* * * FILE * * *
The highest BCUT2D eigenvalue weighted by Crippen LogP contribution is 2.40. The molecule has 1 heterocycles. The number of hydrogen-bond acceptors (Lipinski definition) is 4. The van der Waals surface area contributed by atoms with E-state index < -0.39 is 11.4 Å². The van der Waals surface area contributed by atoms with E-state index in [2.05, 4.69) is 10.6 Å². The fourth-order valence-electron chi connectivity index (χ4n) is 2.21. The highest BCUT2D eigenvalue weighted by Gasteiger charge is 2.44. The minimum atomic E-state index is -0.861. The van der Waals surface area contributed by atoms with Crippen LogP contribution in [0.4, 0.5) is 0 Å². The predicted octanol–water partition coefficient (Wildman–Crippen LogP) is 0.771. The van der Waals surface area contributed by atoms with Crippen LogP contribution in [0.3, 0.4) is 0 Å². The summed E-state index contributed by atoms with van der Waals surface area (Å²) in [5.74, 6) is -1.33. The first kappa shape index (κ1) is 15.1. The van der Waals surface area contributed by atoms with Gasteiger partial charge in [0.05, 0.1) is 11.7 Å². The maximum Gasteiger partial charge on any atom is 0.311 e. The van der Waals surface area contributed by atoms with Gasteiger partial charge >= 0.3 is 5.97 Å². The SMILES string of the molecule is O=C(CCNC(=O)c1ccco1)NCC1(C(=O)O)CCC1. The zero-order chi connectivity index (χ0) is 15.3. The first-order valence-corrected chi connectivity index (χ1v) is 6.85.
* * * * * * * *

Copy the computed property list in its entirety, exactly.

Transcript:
The highest BCUT2D eigenvalue weighted by Crippen LogP contribution is 2.40. The molecule has 1 heterocycles. The number of hydrogen-bond acceptors (Lipinski definition) is 4. The van der Waals surface area contributed by atoms with E-state index < -0.39 is 11.4 Å². The van der Waals surface area contributed by atoms with E-state index in [2.05, 4.69) is 10.6 Å². The fourth-order valence-electron chi connectivity index (χ4n) is 2.21. The highest BCUT2D eigenvalue weighted by Gasteiger charge is 2.44. The minimum atomic E-state index is -0.861. The van der Waals surface area contributed by atoms with Crippen LogP contribution in [0.4, 0.5) is 0 Å². The predicted octanol–water partition coefficient (Wildman–Crippen LogP) is 0.771. The van der Waals surface area contributed by atoms with Crippen LogP contribution in [0.3, 0.4) is 0 Å². The summed E-state index contributed by atoms with van der Waals surface area (Å²) in [5.74, 6) is -1.33. The first kappa shape index (κ1) is 15.1. The van der Waals surface area contributed by atoms with Gasteiger partial charge in [0.05, 0.1) is 11.7 Å². The maximum Gasteiger partial charge on any atom is 0.311 e. The van der Waals surface area contributed by atoms with Gasteiger partial charge >= 0.3 is 5.97 Å². The SMILES string of the molecule is O=C(CCNC(=O)c1ccco1)NCC1(C(=O)O)CCC1. The zero-order chi connectivity index (χ0) is 15.3. The first-order valence-corrected chi connectivity index (χ1v) is 6.85.